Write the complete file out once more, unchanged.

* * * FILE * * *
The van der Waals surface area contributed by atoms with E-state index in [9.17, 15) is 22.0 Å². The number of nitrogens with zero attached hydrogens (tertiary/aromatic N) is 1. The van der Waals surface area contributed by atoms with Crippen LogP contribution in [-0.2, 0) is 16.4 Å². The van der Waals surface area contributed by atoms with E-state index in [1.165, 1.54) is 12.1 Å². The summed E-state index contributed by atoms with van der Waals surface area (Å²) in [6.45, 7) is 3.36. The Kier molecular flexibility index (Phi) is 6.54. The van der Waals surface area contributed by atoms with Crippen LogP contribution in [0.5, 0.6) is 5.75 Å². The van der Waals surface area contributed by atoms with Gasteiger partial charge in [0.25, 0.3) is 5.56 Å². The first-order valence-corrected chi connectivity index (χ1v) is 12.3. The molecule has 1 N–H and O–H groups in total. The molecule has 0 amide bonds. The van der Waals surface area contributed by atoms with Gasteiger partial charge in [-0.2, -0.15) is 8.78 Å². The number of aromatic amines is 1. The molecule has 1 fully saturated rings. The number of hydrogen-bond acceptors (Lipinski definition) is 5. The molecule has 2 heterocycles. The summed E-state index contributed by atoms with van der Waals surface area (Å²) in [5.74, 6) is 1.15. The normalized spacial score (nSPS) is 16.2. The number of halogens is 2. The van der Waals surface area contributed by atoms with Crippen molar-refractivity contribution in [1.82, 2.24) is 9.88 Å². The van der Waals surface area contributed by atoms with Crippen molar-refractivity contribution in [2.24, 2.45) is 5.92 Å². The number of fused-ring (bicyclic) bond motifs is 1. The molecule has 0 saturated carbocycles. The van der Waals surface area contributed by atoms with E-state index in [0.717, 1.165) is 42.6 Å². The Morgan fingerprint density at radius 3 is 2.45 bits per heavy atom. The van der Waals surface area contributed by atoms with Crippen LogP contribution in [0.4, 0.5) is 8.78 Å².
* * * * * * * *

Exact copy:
The van der Waals surface area contributed by atoms with E-state index in [9.17, 15) is 22.0 Å². The number of nitrogens with zero attached hydrogens (tertiary/aromatic N) is 1. The van der Waals surface area contributed by atoms with Crippen LogP contribution in [-0.2, 0) is 16.4 Å². The van der Waals surface area contributed by atoms with E-state index in [1.165, 1.54) is 12.1 Å². The summed E-state index contributed by atoms with van der Waals surface area (Å²) in [6.45, 7) is 3.36. The Kier molecular flexibility index (Phi) is 6.54. The van der Waals surface area contributed by atoms with Crippen LogP contribution in [0.5, 0.6) is 5.75 Å². The van der Waals surface area contributed by atoms with Gasteiger partial charge in [0.25, 0.3) is 5.56 Å². The first-order valence-corrected chi connectivity index (χ1v) is 12.3. The molecule has 1 N–H and O–H groups in total. The molecule has 0 amide bonds. The van der Waals surface area contributed by atoms with Gasteiger partial charge in [-0.2, -0.15) is 8.78 Å². The number of aromatic amines is 1. The molecule has 1 fully saturated rings. The number of hydrogen-bond acceptors (Lipinski definition) is 5. The molecule has 2 heterocycles. The summed E-state index contributed by atoms with van der Waals surface area (Å²) in [5.74, 6) is 1.15. The normalized spacial score (nSPS) is 16.2. The number of halogens is 2. The van der Waals surface area contributed by atoms with Crippen molar-refractivity contribution in [1.82, 2.24) is 9.88 Å². The van der Waals surface area contributed by atoms with Crippen molar-refractivity contribution in [2.24, 2.45) is 5.92 Å². The number of fused-ring (bicyclic) bond motifs is 1. The molecule has 0 saturated carbocycles. The van der Waals surface area contributed by atoms with E-state index in [0.717, 1.165) is 42.6 Å². The Morgan fingerprint density at radius 3 is 2.45 bits per heavy atom. The van der Waals surface area contributed by atoms with Crippen LogP contribution in [0.4, 0.5) is 8.78 Å².